In order to describe these coefficients succinctly we can use the fact that the spot values, $S_j$, increase linearly with $\Delta x$. Therefore $S_j = j\Delta x$. After some algebraic rearrangement, the coefficients are given by:

\begin{eqnarray*} \alpha_j &=& \frac{\sigma^2 j^2 \Delta t}{2} - \frac{rj\Delta t}{2}\\[5pt] \beta_j &=& 1 - \sigma^2 j^2 \Delta t - r\Delta t\\[5pt] \gamma_j &=& \frac{\sigma^2 j^2 \Delta t}{2} + \frac{rj\Delta t}{2} \end{eqnarray*}

This provides us with everything we need to begin our Finite Difference implementation.

Note that I have not discussed some extremely important topics with regards to finite difference methods - particularly consistency, stability and convergence. These are all deep areas of numerical analysis in their own right. However, I will be going into more detail about these topics in later articles!

## Implementation

We're now ready to begin turning our mathematical algorithm into a C++ implementation. At this stage it isn't immediately obvious how we will go about doing this. One could create a monolithic procedural code to calculate the entire solution. However, frequent QuantStarters will know that this is a suboptimal approach for many reasons. Instead we will make use of the object-oriented paradigm, as well as previous code that we have already written, in order to save development time.

Let's discuss the classes which will form the basis of our FDM solver:

• PayOff - This class represents the pay-off functionality of an option. It is also a functor. We have already made extensive use of it in our Monte Carlo options pricing articles. I have added the code listing below for completeness.
• VanillaOption - This is a simple class that encapsulates the option parameters. We are using it as well as PayOff as we will want to extend the FDM solver to allow more exotic options in the future.
• ConvectionDiffusionPDE - This is an abstract base class designed to provide an interface to all subsequent derived classes. It consists of pure virtual functions representing the various coefficients of the PDE as well as boundary and initial conditions.
• BlackScholesPDE - This inherits from ConvectionDiffusionPDE and provides concrete implementations of the coefficients and boundary/initial conditions specific to the Black-Scholes equation.
• FDMBase - This is another abstract base class that provides discretisation parameters and result storage for the Finite Difference scheme. It possesses a pointer to a ConvectionDiffusionPDE.
• FDMEulerExplicit - This inherits from FDMBase and provides concrete methods for the Finite Difference scheme methods for the particular case of the Explicit Euler Method, which we described above.

Let's now describe each class in detail.

### PayOff Class

I don't want elaborate too much on the PayOff class as it has been discussed before in other articles, such as when pricing Asian options by Monte Carlo. However, I have included the listings for the header and source files for completeness.

Here is the listing for payoff.h:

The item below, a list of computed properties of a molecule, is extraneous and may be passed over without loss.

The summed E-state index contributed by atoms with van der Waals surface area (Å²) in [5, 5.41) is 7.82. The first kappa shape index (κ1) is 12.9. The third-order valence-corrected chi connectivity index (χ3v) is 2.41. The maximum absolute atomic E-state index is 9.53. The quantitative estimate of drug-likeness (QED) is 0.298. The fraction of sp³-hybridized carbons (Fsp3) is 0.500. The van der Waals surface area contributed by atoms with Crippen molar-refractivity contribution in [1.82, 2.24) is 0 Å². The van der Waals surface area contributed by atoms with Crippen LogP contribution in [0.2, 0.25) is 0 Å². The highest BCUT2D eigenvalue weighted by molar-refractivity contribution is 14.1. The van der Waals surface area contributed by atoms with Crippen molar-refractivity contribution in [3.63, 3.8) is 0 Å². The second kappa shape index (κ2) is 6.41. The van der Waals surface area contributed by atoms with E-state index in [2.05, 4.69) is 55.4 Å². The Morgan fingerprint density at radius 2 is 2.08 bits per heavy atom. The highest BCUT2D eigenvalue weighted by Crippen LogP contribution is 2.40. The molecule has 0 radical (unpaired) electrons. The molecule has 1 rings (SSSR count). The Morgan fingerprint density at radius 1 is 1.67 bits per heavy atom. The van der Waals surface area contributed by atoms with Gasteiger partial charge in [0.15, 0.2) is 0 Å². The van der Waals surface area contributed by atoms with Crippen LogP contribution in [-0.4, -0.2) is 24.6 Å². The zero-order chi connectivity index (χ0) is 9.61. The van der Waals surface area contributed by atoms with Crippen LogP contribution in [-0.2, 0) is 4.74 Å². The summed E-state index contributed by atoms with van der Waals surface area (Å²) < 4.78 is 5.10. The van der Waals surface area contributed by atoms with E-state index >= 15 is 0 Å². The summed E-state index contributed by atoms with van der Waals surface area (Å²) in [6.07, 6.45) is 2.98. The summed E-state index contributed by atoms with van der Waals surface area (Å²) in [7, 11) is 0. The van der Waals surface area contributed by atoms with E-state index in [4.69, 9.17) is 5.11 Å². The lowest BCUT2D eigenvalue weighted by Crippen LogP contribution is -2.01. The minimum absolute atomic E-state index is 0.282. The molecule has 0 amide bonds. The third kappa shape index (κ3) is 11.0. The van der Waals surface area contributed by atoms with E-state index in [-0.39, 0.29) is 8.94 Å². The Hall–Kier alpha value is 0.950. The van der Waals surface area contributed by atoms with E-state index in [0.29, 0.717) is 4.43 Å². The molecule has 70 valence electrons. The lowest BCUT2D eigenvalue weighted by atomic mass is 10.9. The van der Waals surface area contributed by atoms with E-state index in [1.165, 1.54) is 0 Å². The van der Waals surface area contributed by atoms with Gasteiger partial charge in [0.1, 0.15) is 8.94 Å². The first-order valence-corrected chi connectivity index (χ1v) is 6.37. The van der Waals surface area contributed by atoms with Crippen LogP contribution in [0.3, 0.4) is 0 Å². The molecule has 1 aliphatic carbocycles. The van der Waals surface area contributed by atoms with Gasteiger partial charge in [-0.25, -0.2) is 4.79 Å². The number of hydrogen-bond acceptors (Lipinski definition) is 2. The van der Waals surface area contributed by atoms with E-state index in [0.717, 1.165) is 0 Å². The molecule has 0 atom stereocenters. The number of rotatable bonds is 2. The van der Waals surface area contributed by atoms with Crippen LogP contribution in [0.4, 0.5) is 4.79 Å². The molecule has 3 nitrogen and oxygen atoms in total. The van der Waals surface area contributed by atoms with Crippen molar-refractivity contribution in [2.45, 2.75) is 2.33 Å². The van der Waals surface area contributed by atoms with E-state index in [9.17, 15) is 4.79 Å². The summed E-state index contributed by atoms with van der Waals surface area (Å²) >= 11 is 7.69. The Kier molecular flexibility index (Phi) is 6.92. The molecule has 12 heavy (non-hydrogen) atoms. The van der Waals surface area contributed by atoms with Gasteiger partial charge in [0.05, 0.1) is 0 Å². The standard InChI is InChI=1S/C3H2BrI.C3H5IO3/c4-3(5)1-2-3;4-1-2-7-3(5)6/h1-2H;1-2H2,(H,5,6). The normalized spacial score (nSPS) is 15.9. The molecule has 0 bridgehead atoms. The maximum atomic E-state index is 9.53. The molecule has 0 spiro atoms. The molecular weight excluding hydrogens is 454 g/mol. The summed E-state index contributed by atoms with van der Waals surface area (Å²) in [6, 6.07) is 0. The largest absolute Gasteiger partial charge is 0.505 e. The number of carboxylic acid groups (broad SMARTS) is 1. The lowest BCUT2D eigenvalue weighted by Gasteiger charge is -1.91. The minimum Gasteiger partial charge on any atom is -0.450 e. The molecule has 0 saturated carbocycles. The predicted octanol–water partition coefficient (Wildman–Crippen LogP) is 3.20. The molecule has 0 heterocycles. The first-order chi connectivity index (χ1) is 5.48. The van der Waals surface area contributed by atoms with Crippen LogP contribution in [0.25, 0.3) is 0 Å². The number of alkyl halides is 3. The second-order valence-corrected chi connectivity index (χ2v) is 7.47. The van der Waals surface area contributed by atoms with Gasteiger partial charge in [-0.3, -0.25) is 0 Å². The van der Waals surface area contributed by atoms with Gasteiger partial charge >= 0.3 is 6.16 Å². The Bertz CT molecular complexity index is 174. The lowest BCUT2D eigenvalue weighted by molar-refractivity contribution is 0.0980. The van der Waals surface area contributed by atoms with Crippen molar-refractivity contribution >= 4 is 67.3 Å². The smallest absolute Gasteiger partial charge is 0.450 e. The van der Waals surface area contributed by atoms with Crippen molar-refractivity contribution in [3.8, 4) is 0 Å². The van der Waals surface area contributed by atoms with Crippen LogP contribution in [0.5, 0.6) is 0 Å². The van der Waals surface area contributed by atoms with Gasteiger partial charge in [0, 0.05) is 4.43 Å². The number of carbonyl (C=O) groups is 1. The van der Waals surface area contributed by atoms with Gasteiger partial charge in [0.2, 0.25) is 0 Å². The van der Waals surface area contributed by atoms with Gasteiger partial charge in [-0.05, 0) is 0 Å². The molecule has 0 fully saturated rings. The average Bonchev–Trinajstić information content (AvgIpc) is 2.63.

#ifndef __PAY_OFF_HPP
#define __PAY_OFF_HPP

#include <algorithm> // This is needed for the std::max comparison function, used in the pay-off calculations

class PayOff {
public:
PayOff(); // Default (no parameter) constructor
virtual ~PayOff() {}; // Virtual destructor

// Overloaded () operator, turns the PayOff into an abstract function object
virtual double operator() (const double& S) const = 0;
};

class PayOffCall : public PayOff {
private:
double K; // Strike price

public:
PayOffCall(const double& K_);
virtual ~PayOffCall() {};

// Virtual function is now over-ridden (not pure-virtual anymore)
virtual double operator() (const double& S) const;
};

class PayOffPut : public PayOff {
private:
double K; // Strike

public:
PayOffPut(const double& K_);
virtual ~PayOffPut() {};
virtual double operator() (const double& S) const;
};

#endif


Here is the listing for payoff.cpp:

#ifndef __PAY_OFF_CPP
#define __PAY_OFF_CPP

#include "payoff.h"

PayOff::PayOff() {}

// ==========
// PayOffCall
// ==========

// Constructor with single strike parameter
PayOffCall::PayOffCall(const double& _K) { K = _K; }

// Over-ridden operator() method, which turns PayOffCall into a function object
double PayOffCall::operator() (const double& S) const {
return std::max(S-K, 0.0); // Standard European call pay-off
}

// =========
// PayOffPut
// =========

// Constructor with single strike parameter
PayOffPut::PayOffPut(const double& _K) {
K = _K;
}

// Over-ridden operator() method, which turns PayOffPut into a function object
double PayOffPut::operator() (const double& S) const {
return std::max(K-S, 0.0); // Standard European put pay-off
}

#endif


### VanillaOption Class

In the future we may wish to price many differing types of exotic options via Finite Difference Methods. Thus it is sensible to create a VanillaOption class to encapsulate this functionality. In particular, we are going to encapsulate the storage of the parameters of a European vanilla option. Despite the fact that the interest rate, $r$, and the volatility, $\sigma$, are not part of an option term sheet, we will include them as parameters for simplicity.

The notable component of the option is the pointer to a PayOff class. This allows us to use a call, put or some other form of pay-off without needing to expose this to the "outside world", which in this instance refers to the FDM solver.

Here is the listing for option.h:

#ifndef __VANILLA_OPTION_H
#define __VANILLA_OPTION_H

#include "payoff.h"

class VanillaOption {
public:
PayOff* pay_off;

double K;
double r;
double T;
double sigma;

VanillaOption();
VanillaOption(double _K, double _r, double _T,
double _sigma, PayOff* _pay_off);
};

#endif


The source file only really provides implementations for the constructors, both of which are blank as the member initialisation list takes care of member initialisation.

Here is the listing for option.cpp:

#ifndef __VANILLA_OPTION_CPP
#define __VANILLA_OPTION_CPP

#include "option.h"

VanillaOption::VanillaOption() {}

VanillaOption::VanillaOption(double _K, double _r, double _T,
double _sigma, PayOff* _pay_off) :
K(_K), r(_r), T(_T), sigma(_sigma), pay_off(_pay_off) {}

#endif


### PDE Classes

Separating the mathematical formalism of the PDE with the finite difference method that solves it leads to the creation of the ConvectionDiffusionPDE and BlackScholesPDE classes. ConvectionDiffusionPDE is simply an abstract base class, providing an interface for all subsequent inherited classes.